Legislative Pulse: Virginia

Published February 5, 2015

[Editor’s Note: This is the inaugural column of what will be a monthly ECN feature. Each issue, ECN’s managing editor will interview a state legislator concerning the pressing environmental and energy issues confronting his or her state.]

Benton Chafin Jr. (R-Lebanon) is a first-term Virginia state senator. He serves on four committees, including the Committee on Agriculture, Conservation, and Natural Resources. He discusses Virginia’s response to U.S. Environmental Protection Agency (EPA) clean power plant regulations and the need to prevent premature action by state environmental agencies before the legislature has had time to carefully consider the ramifications of its actions.

Burnett: As the new legislative session began in early January, several bills were being floated to require any SIPS plan proposed by Virginia’s Department of Environmental Quality to satisfy the U.S. EPA’s clean power plants rule 111D, for existing power plants, to be approved by the legislature before it is submitted to the EPA. Why is this legislation necessary?

Sen. Chafin: The policy decisions surrounding the submission of SIPS are vitally important to the citizens of Virginia. These regulations drastically affect the citizens, ratepayers, and businesses of Virginia due to the contemplated closings of power generators under the EPA’s Clean Power Plan. Requiring the approval of the General Assembly guarantees our coal-fired power plants will continue to operate at present levels until the General Assembly acts. Our current employment levels and use of coal as an energy source will thereby remain more static. The damaging effects of regulations are delayed, and the court actions challenging the regulations are allowed to proceed.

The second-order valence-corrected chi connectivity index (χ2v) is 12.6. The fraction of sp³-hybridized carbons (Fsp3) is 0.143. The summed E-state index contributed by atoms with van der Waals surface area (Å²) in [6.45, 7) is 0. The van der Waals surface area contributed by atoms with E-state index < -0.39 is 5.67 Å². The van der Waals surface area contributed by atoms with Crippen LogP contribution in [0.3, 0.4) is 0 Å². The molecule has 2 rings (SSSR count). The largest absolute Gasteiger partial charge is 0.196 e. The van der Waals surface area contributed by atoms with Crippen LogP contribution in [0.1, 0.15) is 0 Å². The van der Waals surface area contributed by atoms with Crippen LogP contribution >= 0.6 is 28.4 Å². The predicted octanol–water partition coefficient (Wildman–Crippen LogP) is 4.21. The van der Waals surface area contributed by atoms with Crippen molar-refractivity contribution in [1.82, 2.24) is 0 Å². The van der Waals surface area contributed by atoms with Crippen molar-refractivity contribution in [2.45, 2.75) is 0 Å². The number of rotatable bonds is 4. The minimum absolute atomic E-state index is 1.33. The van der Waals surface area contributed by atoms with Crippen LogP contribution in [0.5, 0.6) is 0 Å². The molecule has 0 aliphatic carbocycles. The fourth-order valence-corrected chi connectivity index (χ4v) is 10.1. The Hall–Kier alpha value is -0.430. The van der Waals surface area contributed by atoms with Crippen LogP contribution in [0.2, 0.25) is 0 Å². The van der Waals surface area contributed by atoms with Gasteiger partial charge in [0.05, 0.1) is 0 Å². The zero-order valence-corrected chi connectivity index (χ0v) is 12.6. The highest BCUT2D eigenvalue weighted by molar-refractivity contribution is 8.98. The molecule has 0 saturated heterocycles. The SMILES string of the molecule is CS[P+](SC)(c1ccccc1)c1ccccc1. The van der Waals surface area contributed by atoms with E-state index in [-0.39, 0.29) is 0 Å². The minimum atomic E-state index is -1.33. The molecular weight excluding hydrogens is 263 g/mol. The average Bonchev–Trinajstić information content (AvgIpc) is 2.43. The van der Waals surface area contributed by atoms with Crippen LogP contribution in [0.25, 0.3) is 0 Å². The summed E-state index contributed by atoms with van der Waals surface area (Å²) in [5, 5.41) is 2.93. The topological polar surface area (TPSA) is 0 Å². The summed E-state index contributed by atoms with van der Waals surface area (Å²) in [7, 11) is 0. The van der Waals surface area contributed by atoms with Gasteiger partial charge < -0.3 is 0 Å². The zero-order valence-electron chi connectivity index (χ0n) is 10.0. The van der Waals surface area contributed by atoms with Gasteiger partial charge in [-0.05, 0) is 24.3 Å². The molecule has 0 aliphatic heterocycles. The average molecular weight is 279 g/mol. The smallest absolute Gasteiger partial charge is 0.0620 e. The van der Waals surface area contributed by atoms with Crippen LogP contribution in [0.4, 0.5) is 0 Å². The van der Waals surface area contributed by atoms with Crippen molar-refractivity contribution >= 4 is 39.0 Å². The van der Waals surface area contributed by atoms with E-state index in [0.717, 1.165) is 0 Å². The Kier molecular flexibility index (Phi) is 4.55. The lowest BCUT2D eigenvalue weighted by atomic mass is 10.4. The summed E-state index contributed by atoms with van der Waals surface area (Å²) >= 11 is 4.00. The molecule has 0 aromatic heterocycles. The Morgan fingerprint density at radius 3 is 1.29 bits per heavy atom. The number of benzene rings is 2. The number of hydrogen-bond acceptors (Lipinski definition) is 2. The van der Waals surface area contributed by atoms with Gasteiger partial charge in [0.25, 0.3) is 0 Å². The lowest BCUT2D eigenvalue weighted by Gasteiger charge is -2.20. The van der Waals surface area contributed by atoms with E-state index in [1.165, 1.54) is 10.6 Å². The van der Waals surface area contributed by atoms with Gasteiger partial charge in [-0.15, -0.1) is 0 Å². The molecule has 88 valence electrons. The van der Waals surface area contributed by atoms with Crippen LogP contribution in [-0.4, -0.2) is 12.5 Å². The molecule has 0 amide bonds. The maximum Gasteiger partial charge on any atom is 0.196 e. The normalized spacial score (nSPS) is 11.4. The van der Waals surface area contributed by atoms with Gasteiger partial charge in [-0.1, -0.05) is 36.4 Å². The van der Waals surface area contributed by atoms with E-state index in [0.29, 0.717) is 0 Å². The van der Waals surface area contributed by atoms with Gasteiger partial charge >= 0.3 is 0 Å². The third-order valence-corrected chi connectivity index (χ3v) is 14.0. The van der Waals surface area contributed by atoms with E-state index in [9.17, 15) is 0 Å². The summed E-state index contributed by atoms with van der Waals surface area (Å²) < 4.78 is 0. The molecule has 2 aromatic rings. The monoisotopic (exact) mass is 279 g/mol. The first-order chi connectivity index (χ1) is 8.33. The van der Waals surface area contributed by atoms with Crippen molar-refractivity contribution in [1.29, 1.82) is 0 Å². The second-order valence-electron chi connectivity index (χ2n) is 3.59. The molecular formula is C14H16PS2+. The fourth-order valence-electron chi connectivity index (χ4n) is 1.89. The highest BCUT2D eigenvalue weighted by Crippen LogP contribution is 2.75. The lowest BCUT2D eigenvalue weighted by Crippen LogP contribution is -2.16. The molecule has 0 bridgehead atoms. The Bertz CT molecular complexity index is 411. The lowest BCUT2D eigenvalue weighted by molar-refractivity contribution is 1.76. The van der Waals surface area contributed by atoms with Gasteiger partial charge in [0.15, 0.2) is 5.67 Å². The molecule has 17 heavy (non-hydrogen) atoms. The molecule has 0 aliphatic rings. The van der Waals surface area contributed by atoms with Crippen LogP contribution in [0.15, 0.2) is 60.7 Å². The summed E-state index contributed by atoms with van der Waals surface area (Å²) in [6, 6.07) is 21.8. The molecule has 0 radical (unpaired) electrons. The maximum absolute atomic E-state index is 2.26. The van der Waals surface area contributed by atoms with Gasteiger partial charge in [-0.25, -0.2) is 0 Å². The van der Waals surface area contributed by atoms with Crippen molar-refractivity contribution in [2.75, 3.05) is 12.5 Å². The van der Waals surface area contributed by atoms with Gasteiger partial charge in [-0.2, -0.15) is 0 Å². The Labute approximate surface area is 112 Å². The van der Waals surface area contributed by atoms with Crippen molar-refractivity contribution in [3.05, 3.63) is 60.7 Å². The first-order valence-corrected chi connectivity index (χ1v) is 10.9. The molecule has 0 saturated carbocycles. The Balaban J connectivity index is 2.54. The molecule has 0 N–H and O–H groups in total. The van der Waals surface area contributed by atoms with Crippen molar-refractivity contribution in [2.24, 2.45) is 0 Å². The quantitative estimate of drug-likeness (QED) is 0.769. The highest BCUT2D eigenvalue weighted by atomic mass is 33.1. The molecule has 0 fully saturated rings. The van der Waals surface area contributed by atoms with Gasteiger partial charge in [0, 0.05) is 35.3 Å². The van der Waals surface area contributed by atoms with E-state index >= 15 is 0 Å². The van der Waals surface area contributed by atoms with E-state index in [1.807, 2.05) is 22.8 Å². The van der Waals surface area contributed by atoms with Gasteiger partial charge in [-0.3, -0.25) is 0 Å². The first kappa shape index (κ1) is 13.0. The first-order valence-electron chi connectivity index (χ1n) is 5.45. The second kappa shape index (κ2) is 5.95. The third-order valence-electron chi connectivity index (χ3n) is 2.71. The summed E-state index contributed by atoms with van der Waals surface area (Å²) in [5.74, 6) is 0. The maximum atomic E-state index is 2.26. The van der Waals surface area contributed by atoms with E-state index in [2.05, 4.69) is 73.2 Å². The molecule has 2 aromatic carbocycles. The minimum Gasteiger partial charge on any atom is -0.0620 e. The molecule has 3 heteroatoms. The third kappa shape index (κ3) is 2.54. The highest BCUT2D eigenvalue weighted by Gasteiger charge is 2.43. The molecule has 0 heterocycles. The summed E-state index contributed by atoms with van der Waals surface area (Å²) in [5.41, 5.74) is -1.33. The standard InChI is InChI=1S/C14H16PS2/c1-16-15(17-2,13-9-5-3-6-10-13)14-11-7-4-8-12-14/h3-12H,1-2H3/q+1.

Burnett: Should the legislature pass similar legislation for other future EPA regulations, such as the proposed ozone rule and the WOTUS rules?

Sen. Chafin: Yes. These and any other environmental regulations developed by the DEQ to implement USEPA regulations that will have a large impact on the economy of Virginia should receive the full consideration of the General Assembly, rather than simply agency approval.

Burnett: What other important energy and environment bills or issues do you foresee the legislature taking up this session?

Sen. Chafin: The legislature is working to protect the coal tax credits in Virginia. Our governor has recommended capping the coal tax credits. They are vital to the coal industry, as they allow the industry to mine thin seam coal that could not otherwise be economically feasible to mine in the current coal climate.